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High rate of Texas bugs carrying Chagas disease

A deadly parasite that causes Chagas disease is widespread in a common Texas insect, according to a new study by University of Texas at El Paso (UTEP) researchers. The finding suggests that the risk of Texans contracting the disease may be higher than previously thought. Read More

In very ill, probiotics don't prevent 'superbugs' from colonizing intestinal tract

Compared with routine medical care, probiotics administered to critically ill patients in intensive care units showed no benefit in preventing the colonization of drug-resistant microbes in the intestinal tract, according to new research at Washington University School of Medicine in St. Louis. Read More

THESE YEAST CELLS SAY ‘HI’ AND OTHERS RESPOND

Scientists have engineered yeast cells that can “talk” to one another using a versatile plant hormone called auxin.

Typically, these simple fungal cells (Saccharomyces cerevisiae) usually do their jobs—making bread rise or converting sugar into alcohol—without having to communicate or work to... Read More

Chip-based technology enables reliable direct detection of Ebola virus

A team led by researchers at UC Santa Cruz has developed chip-based technology for reliable detection of Ebola virus and other viral pathogens. The system uses direct optical detection of viral molecules and can be integrated into a simple, portable instrument for use in field situations where r... Read More

Fungi at root of plant drugs that can help, or harm, sick monarch butterflies

Previously, biologists at Emory University and the University of Michigan discovered that butterflies use plant toxins as a drug to cure their offspring of parasitic infections. Now they've dug a little deeper and found that the fungi associated with the roots of milkweed plants change both the ... Read More

Viruses thrive in big families, in sickness and in health

SALT LAKE CITY - The BIG LoVE (Utah Better Identification of Germs-Longitudinal Viral Epidemiology) study, led by scientists at the University of Utah School of Medicine, finds that each bundle of joy puts the entire household at increased risk for infection with viruses that cause colds, flu, a... Read More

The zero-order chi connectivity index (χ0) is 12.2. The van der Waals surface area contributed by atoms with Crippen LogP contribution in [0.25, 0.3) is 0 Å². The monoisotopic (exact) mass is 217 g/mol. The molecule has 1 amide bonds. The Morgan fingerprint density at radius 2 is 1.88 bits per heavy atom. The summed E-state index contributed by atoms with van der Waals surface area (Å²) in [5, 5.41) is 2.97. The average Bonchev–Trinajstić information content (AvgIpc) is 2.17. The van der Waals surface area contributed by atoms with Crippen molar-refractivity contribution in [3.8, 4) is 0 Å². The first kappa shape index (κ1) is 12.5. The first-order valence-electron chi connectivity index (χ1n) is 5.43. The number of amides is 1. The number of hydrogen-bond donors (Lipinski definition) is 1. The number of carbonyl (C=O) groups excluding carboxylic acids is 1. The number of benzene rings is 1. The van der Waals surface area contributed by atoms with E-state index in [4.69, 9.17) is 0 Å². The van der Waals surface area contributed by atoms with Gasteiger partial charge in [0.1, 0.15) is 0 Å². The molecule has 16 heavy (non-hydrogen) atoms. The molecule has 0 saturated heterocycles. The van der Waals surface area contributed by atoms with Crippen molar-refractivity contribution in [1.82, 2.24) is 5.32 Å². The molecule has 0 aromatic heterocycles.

Simple intervention can moderate anti-vaccination beliefs, study finds

CHAMPAIGN, Ill. -- It might not be possible to convince someone who believes that vaccines cause autism that they don't. Telling skeptics that their belief is not scientifically supported often backfires - strengthening, rather than weakening, their anti-vaccine views. But researchers say they h... Read More

New resource makes gene-editing technology even more user friendly

Researchers at Harvard University and the University of California, San Diego, have developed a new user-friendly resource to accompany the powerful gene editing tool called CRISPR/Cas9, which has been widely adopted to make precise, targeted changes in DNA. This breakthrough has the potential t... Read More

"Never Really Alone" with Seth Bordenstein (Including Current News!)

This blog post describes a "video meeting" between Seth Bordenstein and my freshman writing class in the Fall of 2014. My freshman class revolved around ideas in symbioses and parasitism, so Seth's ideas regarding holobionts and the hologenome were particularly apt. Furthermore, last week Seth... Read More

Agar Double Helix